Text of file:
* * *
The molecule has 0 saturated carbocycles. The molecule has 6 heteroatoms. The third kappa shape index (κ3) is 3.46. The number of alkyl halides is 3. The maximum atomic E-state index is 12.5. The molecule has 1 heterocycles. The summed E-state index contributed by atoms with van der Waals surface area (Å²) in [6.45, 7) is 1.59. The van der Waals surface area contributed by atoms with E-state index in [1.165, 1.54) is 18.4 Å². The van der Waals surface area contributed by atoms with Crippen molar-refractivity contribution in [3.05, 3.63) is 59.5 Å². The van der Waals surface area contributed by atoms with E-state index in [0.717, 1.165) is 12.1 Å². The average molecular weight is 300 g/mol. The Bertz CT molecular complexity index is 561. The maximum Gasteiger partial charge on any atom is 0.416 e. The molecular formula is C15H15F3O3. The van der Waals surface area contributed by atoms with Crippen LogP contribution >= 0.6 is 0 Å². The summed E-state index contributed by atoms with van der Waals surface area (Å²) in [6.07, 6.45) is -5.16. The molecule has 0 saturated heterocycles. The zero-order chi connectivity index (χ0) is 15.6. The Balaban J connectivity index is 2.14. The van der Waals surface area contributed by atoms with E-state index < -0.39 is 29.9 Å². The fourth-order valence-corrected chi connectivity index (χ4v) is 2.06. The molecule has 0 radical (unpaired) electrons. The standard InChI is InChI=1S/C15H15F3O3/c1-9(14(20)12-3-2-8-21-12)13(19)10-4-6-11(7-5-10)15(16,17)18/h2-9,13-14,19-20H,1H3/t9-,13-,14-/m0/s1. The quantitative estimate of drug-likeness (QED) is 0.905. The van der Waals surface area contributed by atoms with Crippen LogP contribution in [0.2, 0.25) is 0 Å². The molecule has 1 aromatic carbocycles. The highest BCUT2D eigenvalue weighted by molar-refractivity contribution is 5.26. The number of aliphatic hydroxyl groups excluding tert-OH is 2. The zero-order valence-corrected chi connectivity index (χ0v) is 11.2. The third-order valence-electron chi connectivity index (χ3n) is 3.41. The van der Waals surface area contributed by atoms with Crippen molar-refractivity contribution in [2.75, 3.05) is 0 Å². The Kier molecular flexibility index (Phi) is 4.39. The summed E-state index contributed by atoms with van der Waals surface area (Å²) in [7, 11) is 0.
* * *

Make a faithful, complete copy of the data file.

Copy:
The molecule has 0 saturated carbocycles. The molecule has 6 heteroatoms. The third kappa shape index (κ3) is 3.46. The number of alkyl halides is 3. The maximum atomic E-state index is 12.5. The molecule has 1 heterocycles. The summed E-state index contributed by atoms with van der Waals surface area (Å²) in [6.45, 7) is 1.59. The van der Waals surface area contributed by atoms with E-state index in [1.165, 1.54) is 18.4 Å². The van der Waals surface area contributed by atoms with Crippen molar-refractivity contribution in [3.05, 3.63) is 59.5 Å². The van der Waals surface area contributed by atoms with E-state index in [0.717, 1.165) is 12.1 Å². The average molecular weight is 300 g/mol. The Bertz CT molecular complexity index is 561. The maximum Gasteiger partial charge on any atom is 0.416 e. The molecular formula is C15H15F3O3. The van der Waals surface area contributed by atoms with Crippen LogP contribution >= 0.6 is 0 Å². The summed E-state index contributed by atoms with van der Waals surface area (Å²) in [6.07, 6.45) is -5.16. The molecule has 0 saturated heterocycles. The zero-order chi connectivity index (χ0) is 15.6. The Balaban J connectivity index is 2.14. The van der Waals surface area contributed by atoms with E-state index < -0.39 is 29.9 Å². The fourth-order valence-corrected chi connectivity index (χ4v) is 2.06. The molecule has 0 radical (unpaired) electrons. The standard InChI is InChI=1S/C15H15F3O3/c1-9(14(20)12-3-2-8-21-12)13(19)10-4-6-11(7-5-10)15(16,17)18/h2-9,13-14,19-20H,1H3/t9-,13-,14-/m0/s1. The quantitative estimate of drug-likeness (QED) is 0.905. The van der Waals surface area contributed by atoms with Crippen LogP contribution in [0.2, 0.25) is 0 Å². The molecule has 1 aromatic carbocycles. The highest BCUT2D eigenvalue weighted by molar-refractivity contribution is 5.26. The number of aliphatic hydroxyl groups excluding tert-OH is 2. The zero-order valence-corrected chi connectivity index (χ0v) is 11.2. The third-order valence-electron chi connectivity index (χ3n) is 3.41. The van der Waals surface area contributed by atoms with Crippen molar-refractivity contribution in [2.75, 3.05) is 0 Å². The Kier molecular flexibility index (Phi) is 4.39. The summed E-state index contributed by atoms with van der Waals surface area (Å²) in [7, 11) is 0.